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I posted this six years ago, which certainly dates the references in the next paragraph, but not the state sanctioned excuse for enjoying an opportunity to gather the clan together, lay in a slab of beer and put more shrimps on the barbie on a three-day weekend at the end of January.


What with the sad passing of Heath Ledger and the disappearance of close to 10 billion dollars from global investments, you may be excused for not noticing the national holiday down under. In case it does not appear on your calendar, it is called Australia Day. January 26 commemorates the completion of phase one of Captain Arthur Phillip’s orders– lead a fleet of eleven ships halfway around the world to a barely-known continent and set up housekeeping with a population of prisoners and their keepers. To the natives, of course, it was Invasion Day.


Botany Bay had been portrayed by Captain Cook as an attractive place with deep, dark soil and a fine meadow. That was not how Arthur’s party found it, so they sailed north and came across a beautiful, deep harbor with a stunning opera house… No, I’m getting ahead of myself.

Australia Day brings all the pundits out of the woodwork who feel qualified to write about what it means to be “Australian.” There is much blather about the “fair go,” “mateship,” and the bush but our local newspaper suggests with its photo spread and stories that Australia is now a multi-ethnic universe and it may be time to reconsider what it means to be “Australian.”

This year the Sydney Morning Herald commissioned a handful of Australian artists to speak to the questions raised by the idea of Australia Day.  I’m inserting some of their stunning artistic visions below.

Blaze Line by Tim Storrier

Blaze Line by Tim Storrier

Tim Storrier suggests in an interview that Australia Day is comparable to the American Thanksgiving, that it should be treated with reverence even though not all that has happened has been positive.  This year will mark the start of commemorations to recognize one hundred years since Australia’s involvement in the First World War.  This will no doubt trigger some reflection on the state of the nation  and its cultural assumptions.  The ascension of Abbot to the leadership has certainly raised doubt about the country’s view of itself as hospitable to asylum seekers.

With its current population of 21 million, there are 250 ancestries and 400 languages. A fifth of the continent’s residents were born overseas.  San Choy Bow is as important as meat pies in today’s Australia.

Raise a toast of fine wine to this country’s heterogeneous future. Australia has significant issues to address and it will require the best human resources to forge a prosperous future. Cheers!

San Choy Bow

2 tblspn extra light olive oil

400 g cup mushrooms, chopped

1 red chilli, deseeded and finely chopped

400 g chicken mince

¾ cup chicken stock

5 green onions, thinly sliced

2 tblspn lime juice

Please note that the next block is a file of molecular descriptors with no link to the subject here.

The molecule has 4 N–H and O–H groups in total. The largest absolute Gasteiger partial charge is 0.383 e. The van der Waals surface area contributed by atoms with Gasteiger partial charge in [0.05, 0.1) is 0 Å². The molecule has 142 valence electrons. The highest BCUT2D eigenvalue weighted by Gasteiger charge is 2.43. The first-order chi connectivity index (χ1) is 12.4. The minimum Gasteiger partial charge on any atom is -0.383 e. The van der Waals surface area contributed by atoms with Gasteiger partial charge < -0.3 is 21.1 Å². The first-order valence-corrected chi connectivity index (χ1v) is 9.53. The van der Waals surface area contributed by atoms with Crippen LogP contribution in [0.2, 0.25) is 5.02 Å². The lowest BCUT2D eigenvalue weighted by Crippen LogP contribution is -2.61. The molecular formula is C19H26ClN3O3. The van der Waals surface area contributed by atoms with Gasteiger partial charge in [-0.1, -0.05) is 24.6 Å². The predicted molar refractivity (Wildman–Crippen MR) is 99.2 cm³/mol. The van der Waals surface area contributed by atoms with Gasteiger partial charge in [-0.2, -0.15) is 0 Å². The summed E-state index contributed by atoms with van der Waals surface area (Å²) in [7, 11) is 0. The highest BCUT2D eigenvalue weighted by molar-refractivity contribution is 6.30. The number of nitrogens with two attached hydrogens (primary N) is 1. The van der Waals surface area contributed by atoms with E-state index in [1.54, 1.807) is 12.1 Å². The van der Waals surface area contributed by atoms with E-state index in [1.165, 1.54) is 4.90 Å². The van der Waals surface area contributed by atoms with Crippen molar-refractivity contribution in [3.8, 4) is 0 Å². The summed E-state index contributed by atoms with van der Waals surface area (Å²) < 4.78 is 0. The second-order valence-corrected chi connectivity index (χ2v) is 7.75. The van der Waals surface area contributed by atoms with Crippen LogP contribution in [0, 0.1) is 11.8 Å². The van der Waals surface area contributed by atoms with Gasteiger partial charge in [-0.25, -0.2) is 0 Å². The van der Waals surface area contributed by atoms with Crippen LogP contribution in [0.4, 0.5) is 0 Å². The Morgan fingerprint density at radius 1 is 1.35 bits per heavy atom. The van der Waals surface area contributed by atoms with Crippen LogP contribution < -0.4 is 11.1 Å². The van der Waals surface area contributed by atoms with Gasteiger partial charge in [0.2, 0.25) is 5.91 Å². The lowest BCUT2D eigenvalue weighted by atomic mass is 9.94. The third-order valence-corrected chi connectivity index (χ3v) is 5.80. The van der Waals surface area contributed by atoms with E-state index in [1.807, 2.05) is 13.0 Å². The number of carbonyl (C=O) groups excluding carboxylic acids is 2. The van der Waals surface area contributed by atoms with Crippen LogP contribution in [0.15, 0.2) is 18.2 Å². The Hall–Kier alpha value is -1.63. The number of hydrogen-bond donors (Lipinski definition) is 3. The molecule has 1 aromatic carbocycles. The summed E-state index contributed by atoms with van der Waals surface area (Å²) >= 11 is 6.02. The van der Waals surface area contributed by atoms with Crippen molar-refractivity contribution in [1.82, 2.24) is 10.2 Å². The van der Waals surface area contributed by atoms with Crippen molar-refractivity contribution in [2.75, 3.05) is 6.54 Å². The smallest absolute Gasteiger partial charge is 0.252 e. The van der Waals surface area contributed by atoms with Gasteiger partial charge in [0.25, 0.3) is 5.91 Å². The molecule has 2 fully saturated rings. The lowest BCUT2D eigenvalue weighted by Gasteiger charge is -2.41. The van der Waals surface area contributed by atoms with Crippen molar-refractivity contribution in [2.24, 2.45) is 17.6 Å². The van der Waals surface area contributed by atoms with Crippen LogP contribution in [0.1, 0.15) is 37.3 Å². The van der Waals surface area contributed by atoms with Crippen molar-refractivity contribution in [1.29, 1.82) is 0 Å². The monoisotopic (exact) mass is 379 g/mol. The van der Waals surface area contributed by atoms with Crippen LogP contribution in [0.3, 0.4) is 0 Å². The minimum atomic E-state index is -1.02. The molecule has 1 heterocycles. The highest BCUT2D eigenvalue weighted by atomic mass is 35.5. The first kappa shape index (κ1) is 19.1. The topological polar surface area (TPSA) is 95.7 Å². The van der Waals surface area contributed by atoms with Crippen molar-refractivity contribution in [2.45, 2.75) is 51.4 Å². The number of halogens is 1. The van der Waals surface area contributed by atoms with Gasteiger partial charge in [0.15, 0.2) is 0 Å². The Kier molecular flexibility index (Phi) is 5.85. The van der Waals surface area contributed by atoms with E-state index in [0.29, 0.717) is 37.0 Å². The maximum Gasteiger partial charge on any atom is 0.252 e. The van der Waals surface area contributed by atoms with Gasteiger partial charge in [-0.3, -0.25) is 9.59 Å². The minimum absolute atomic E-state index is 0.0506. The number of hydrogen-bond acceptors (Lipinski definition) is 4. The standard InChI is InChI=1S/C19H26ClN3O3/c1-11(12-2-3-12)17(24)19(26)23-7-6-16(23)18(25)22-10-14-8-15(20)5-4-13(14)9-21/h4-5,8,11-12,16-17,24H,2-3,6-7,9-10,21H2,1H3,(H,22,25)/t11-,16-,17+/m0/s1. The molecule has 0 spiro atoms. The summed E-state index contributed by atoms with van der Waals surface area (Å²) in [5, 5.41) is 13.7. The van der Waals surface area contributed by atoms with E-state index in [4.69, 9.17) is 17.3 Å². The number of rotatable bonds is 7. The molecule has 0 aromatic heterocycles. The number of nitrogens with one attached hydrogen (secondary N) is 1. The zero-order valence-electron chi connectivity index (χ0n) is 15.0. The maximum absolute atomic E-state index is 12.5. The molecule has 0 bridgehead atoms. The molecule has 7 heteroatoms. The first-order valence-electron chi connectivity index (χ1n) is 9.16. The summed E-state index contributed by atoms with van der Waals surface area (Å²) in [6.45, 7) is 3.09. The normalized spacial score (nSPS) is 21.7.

1 tblspn fish sauce

1 tspn brown sugar

1 baby cos lettuce

Heat wok over high heat until hot. Add oil, mushrooms and chilli. Stir-fry two minutes. Add chicken mince and stir-fry for 5 minutes, breaking up the lumps as you go. Add stock and ¾ of the green onions. Bring to the boil. Reduce heat to medium-low and simmer for 10 minutes or until stock has absorbed. Stir through lime juice, fish sauce and sugar.

Arrange lettuce leaves on plates. Top with chicken mixture. Sprinkle with remaining green onions. Serve immediately.

I am reblogging this post, the only one I’ve written about the Australian Open.  I wrote this up in January, 2008, the summer we arrived in Australia.  That was a hot one, too, but not as hot as it has been during this last week.  With the eyes of all tennis aficionados on Melbourne, the temperature hit the stratosphere. Players wilted and the officials in charge seem to think they should all behave like mad dogs or Englishmen. Some of the Aussies loved it, of course, lording their tolerance for extreme temps over their European competitors.

It’s a little late in the day but I lost my tennis virginity yesterday. At the Open. It took about five hours and was relatively painless, though I did get a bit of a burn. I mentioned in my last post that there was a period years ago when I used to watch tennis on TV even though I never played the game. My son was a toddler and I was housebound for extended periods. I watched game shows that had nothing to do with sports, only the American passion for winning things.

What is different now is that this is one of the Grand Slam tournaments and it takes place right here in our fair city. We have tennis loving friends in Grand Pre, Nova Scotia who are staying up to all hours glued to their sets. So, in honor of the event I purchased a grounds pass and made my way down to Melbourne Park. To see what live, pro tennis is all about.

The Park covers a large area along the banks of the Yarra, dominated by the two main venues– Rod Laver arena and Vodaphone arena. A grounds pass only permits you to watch games played on the periphery, in the Margaret Court arena and the two Show Courts.

On the outside courts I managed to catch Jelena Jankovic with her male practice partner, as well as a tattooed male player I could not identify. Most of the courts were given over to junior player matches. Some of them looked fierce, intense expressions flitting across their faces as if the fate of the world rested on the outcome.